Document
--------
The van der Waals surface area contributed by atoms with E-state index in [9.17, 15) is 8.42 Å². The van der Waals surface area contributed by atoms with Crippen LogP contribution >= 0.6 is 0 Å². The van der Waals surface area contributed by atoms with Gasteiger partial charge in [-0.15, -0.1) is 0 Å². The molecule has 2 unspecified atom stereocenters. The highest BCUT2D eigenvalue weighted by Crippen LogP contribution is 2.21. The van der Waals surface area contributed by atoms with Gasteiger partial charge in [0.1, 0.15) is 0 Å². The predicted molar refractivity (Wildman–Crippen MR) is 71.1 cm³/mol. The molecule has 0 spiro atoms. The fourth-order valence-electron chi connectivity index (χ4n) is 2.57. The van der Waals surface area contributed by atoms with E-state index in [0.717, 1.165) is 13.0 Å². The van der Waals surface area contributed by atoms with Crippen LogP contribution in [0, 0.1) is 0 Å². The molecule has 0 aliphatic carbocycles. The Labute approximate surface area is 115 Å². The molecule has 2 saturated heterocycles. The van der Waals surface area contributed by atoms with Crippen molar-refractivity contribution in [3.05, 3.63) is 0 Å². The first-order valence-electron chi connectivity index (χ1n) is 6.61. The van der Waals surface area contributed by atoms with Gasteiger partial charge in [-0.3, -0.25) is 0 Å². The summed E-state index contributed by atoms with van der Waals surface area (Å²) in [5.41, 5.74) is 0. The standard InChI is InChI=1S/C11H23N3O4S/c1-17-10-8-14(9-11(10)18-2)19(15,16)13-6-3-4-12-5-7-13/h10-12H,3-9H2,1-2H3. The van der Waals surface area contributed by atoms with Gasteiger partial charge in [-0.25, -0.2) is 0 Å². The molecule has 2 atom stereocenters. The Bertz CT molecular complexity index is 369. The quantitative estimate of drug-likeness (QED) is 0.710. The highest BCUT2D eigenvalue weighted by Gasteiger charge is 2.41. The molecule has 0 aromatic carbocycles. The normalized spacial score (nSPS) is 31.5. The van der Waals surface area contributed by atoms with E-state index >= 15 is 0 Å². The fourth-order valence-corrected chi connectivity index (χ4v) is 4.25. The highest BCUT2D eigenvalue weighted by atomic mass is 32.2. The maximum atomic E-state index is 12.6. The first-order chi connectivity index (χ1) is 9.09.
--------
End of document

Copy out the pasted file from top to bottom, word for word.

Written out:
The van der Waals surface area contributed by atoms with E-state index in [9.17, 15) is 8.42 Å². The van der Waals surface area contributed by atoms with Crippen LogP contribution >= 0.6 is 0 Å². The van der Waals surface area contributed by atoms with Gasteiger partial charge in [-0.15, -0.1) is 0 Å². The molecule has 2 unspecified atom stereocenters. The highest BCUT2D eigenvalue weighted by Crippen LogP contribution is 2.21. The van der Waals surface area contributed by atoms with Gasteiger partial charge in [0.1, 0.15) is 0 Å². The predicted molar refractivity (Wildman–Crippen MR) is 71.1 cm³/mol. The molecule has 0 spiro atoms. The fourth-order valence-electron chi connectivity index (χ4n) is 2.57. The van der Waals surface area contributed by atoms with E-state index in [0.717, 1.165) is 13.0 Å². The van der Waals surface area contributed by atoms with Crippen LogP contribution in [0, 0.1) is 0 Å². The molecule has 0 aliphatic carbocycles. The Labute approximate surface area is 115 Å². The molecule has 2 saturated heterocycles. The van der Waals surface area contributed by atoms with Crippen molar-refractivity contribution in [3.05, 3.63) is 0 Å². The first-order valence-electron chi connectivity index (χ1n) is 6.61. The van der Waals surface area contributed by atoms with Gasteiger partial charge in [-0.3, -0.25) is 0 Å². The summed E-state index contributed by atoms with van der Waals surface area (Å²) in [5.41, 5.74) is 0. The standard InChI is InChI=1S/C11H23N3O4S/c1-17-10-8-14(9-11(10)18-2)19(15,16)13-6-3-4-12-5-7-13/h10-12H,3-9H2,1-2H3. The van der Waals surface area contributed by atoms with Gasteiger partial charge in [-0.25, -0.2) is 0 Å². The molecule has 2 atom stereocenters. The Bertz CT molecular complexity index is 369. The quantitative estimate of drug-likeness (QED) is 0.710. The highest BCUT2D eigenvalue weighted by Gasteiger charge is 2.41. The molecule has 0 aromatic carbocycles. The normalized spacial score (nSPS) is 31.5. The van der Waals surface area contributed by atoms with E-state index >= 15 is 0 Å². The fourth-order valence-corrected chi connectivity index (χ4v) is 4.25. The highest BCUT2D eigenvalue weighted by atomic mass is 32.2. The maximum atomic E-state index is 12.6. The first-order chi connectivity index (χ1) is 9.09.